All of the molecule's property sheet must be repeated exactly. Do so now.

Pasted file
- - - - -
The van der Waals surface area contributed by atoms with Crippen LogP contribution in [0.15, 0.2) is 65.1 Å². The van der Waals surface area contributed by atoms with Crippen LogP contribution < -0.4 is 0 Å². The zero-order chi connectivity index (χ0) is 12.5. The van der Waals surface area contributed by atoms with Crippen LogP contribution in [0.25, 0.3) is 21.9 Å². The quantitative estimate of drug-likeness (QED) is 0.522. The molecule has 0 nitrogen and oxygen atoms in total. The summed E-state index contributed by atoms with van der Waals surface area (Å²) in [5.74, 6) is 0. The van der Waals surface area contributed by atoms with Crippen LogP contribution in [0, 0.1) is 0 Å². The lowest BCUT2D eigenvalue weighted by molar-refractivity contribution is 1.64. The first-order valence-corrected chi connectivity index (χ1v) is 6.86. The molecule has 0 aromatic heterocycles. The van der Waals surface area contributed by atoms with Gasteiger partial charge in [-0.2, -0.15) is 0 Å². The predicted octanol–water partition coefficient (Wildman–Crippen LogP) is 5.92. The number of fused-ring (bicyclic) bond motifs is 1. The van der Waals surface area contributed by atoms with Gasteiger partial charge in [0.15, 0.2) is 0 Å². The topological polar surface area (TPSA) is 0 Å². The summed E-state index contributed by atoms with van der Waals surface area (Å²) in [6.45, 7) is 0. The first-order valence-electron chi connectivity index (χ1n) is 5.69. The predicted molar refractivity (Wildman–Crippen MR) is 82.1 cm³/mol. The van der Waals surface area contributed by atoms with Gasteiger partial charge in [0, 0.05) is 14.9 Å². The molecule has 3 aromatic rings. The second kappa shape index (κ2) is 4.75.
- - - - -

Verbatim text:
The van der Waals surface area contributed by atoms with Crippen LogP contribution in [0.15, 0.2) is 65.1 Å². The van der Waals surface area contributed by atoms with Crippen LogP contribution < -0.4 is 0 Å². The zero-order chi connectivity index (χ0) is 12.5. The van der Waals surface area contributed by atoms with Crippen LogP contribution in [0.25, 0.3) is 21.9 Å². The quantitative estimate of drug-likeness (QED) is 0.522. The molecule has 0 nitrogen and oxygen atoms in total. The summed E-state index contributed by atoms with van der Waals surface area (Å²) in [5.74, 6) is 0. The van der Waals surface area contributed by atoms with Crippen LogP contribution in [0, 0.1) is 0 Å². The lowest BCUT2D eigenvalue weighted by molar-refractivity contribution is 1.64. The first-order valence-corrected chi connectivity index (χ1v) is 6.86. The molecule has 0 aromatic heterocycles. The van der Waals surface area contributed by atoms with Gasteiger partial charge in [-0.2, -0.15) is 0 Å². The predicted octanol–water partition coefficient (Wildman–Crippen LogP) is 5.92. The number of fused-ring (bicyclic) bond motifs is 1. The van der Waals surface area contributed by atoms with Gasteiger partial charge in [0.15, 0.2) is 0 Å². The topological polar surface area (TPSA) is 0 Å². The summed E-state index contributed by atoms with van der Waals surface area (Å²) in [6.45, 7) is 0. The first-order valence-electron chi connectivity index (χ1n) is 5.69. The predicted molar refractivity (Wildman–Crippen MR) is 82.1 cm³/mol. The van der Waals surface area contributed by atoms with Gasteiger partial charge in [0, 0.05) is 14.9 Å². The molecule has 3 aromatic rings. The second kappa shape index (κ2) is 4.75.